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Long-Term Effects of Sudden Bereavement

Journal of Family Psychology , Volume 2 (3): 344 – Mar 1, 1989


Sage Publications
Copyright © 1989 by Division of Family Psychology, APA
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Long-Term Effects of Sudden Bereavement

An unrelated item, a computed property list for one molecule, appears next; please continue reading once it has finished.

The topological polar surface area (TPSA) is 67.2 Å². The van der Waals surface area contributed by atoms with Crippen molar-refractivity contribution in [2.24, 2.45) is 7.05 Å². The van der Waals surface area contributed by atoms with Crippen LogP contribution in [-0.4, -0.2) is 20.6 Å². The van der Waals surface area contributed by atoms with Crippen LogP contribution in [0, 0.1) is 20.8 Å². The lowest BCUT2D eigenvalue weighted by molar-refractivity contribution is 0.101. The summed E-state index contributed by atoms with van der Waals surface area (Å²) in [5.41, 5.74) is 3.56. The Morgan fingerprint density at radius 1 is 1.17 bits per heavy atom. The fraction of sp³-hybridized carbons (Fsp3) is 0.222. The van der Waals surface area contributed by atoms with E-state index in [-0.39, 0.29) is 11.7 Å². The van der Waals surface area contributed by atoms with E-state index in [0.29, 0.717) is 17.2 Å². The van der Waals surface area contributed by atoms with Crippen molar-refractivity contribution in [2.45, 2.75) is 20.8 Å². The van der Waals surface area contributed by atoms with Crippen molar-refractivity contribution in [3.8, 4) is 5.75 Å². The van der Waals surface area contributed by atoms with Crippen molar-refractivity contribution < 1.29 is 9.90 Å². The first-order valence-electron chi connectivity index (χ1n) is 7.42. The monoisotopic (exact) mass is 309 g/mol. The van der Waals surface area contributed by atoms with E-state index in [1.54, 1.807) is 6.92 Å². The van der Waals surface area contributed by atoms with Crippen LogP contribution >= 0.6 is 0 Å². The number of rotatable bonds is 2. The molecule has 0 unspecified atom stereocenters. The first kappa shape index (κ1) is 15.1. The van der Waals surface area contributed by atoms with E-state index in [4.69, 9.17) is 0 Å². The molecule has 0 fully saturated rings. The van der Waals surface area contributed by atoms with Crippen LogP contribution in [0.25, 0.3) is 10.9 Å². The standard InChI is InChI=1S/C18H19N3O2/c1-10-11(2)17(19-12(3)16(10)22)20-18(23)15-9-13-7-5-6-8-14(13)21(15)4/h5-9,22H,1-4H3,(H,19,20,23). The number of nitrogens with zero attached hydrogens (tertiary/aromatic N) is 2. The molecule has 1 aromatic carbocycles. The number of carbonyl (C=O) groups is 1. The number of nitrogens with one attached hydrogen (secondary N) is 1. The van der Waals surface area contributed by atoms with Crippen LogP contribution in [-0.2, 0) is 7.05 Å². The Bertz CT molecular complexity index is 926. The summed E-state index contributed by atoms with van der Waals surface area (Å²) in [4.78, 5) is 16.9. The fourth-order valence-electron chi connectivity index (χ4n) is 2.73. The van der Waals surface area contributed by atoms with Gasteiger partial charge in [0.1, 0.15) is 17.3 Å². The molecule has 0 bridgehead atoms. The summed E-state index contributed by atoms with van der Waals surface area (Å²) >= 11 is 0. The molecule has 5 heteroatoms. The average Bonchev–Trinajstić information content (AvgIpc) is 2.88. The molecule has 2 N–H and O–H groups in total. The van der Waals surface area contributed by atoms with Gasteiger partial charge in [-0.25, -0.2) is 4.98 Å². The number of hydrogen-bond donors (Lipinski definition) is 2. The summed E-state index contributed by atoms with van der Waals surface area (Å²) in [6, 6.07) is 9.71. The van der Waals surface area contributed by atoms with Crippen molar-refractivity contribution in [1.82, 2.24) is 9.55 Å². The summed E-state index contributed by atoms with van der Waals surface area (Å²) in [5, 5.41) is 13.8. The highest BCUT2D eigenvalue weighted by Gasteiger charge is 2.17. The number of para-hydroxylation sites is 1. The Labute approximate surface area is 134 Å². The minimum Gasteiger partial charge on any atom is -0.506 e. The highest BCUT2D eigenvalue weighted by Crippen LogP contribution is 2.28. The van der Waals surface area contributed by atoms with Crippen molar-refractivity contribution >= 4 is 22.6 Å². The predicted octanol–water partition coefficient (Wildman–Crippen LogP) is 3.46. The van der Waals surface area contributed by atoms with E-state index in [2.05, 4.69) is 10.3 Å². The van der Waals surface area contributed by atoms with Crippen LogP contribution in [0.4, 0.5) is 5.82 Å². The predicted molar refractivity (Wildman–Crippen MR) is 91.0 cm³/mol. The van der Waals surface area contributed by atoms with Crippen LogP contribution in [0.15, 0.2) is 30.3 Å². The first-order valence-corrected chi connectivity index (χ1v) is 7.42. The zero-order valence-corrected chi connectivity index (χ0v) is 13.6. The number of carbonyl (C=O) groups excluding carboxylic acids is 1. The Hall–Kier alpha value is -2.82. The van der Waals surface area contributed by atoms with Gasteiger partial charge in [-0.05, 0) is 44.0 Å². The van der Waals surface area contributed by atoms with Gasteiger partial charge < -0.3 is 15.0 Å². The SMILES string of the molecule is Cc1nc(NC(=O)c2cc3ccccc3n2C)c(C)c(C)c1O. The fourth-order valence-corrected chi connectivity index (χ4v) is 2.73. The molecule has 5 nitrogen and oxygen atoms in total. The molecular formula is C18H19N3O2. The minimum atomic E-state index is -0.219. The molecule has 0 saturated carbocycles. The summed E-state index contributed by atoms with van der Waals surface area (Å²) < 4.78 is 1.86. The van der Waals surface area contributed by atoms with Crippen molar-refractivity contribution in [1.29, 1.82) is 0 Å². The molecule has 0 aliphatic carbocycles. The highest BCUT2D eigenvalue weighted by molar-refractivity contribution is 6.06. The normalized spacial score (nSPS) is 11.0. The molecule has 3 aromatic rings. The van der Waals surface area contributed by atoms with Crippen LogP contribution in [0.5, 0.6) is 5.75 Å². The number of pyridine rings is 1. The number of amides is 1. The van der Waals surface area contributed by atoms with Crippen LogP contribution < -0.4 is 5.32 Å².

In this article, we explore long-term family adjustment to sudden, unexpected bereavement by examining (a) the effects of the loss of a child on the parents' relationship, (b) the impact of a family member's death on the parent-child relationship, and (c) the effects on children of the death of a sibling or parent. Findings indicate a polarization effect with respect to marital relationships; generally they either strengthen or dissolve after the death of a child. Although bereaved parents and spouses reported feeling more stressed when thinking of their daily experiences as a parent, most bereaved adults reported feeling closer to their children after the loss of a family member. Finally, parental reports suggest that the death of a parent or sibling is overwhelmingly negative for children, and extremely so for a significant percentage. Limitations of the present study and suggestions for future research are discussed.
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